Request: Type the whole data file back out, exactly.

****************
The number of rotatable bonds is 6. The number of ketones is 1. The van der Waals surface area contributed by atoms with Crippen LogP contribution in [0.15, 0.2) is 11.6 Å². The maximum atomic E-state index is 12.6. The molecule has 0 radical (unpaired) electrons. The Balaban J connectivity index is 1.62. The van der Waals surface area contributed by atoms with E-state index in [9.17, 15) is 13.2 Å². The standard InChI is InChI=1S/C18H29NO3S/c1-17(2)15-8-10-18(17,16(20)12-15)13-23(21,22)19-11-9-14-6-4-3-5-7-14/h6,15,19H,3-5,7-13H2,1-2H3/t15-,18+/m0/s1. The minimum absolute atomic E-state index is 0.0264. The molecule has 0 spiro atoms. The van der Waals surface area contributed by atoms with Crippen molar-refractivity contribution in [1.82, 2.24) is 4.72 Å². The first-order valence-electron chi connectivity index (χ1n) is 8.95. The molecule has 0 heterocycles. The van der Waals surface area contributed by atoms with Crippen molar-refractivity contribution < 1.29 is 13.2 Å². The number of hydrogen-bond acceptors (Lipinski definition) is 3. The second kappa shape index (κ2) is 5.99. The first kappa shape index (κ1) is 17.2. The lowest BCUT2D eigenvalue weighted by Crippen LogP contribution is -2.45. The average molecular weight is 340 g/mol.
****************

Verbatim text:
The number of rotatable bonds is 6. The number of ketones is 1. The van der Waals surface area contributed by atoms with Crippen LogP contribution in [0.15, 0.2) is 11.6 Å². The maximum atomic E-state index is 12.6. The molecule has 0 radical (unpaired) electrons. The Balaban J connectivity index is 1.62. The van der Waals surface area contributed by atoms with E-state index in [9.17, 15) is 13.2 Å². The standard InChI is InChI=1S/C18H29NO3S/c1-17(2)15-8-10-18(17,16(20)12-15)13-23(21,22)19-11-9-14-6-4-3-5-7-14/h6,15,19H,3-5,7-13H2,1-2H3/t15-,18+/m0/s1. The minimum absolute atomic E-state index is 0.0264. The molecule has 0 spiro atoms. The van der Waals surface area contributed by atoms with Crippen molar-refractivity contribution in [1.82, 2.24) is 4.72 Å². The first-order valence-electron chi connectivity index (χ1n) is 8.95. The molecule has 0 heterocycles. The van der Waals surface area contributed by atoms with Crippen molar-refractivity contribution < 1.29 is 13.2 Å². The number of hydrogen-bond acceptors (Lipinski definition) is 3. The second kappa shape index (κ2) is 5.99. The first kappa shape index (κ1) is 17.2. The lowest BCUT2D eigenvalue weighted by Crippen LogP contribution is -2.45. The average molecular weight is 340 g/mol.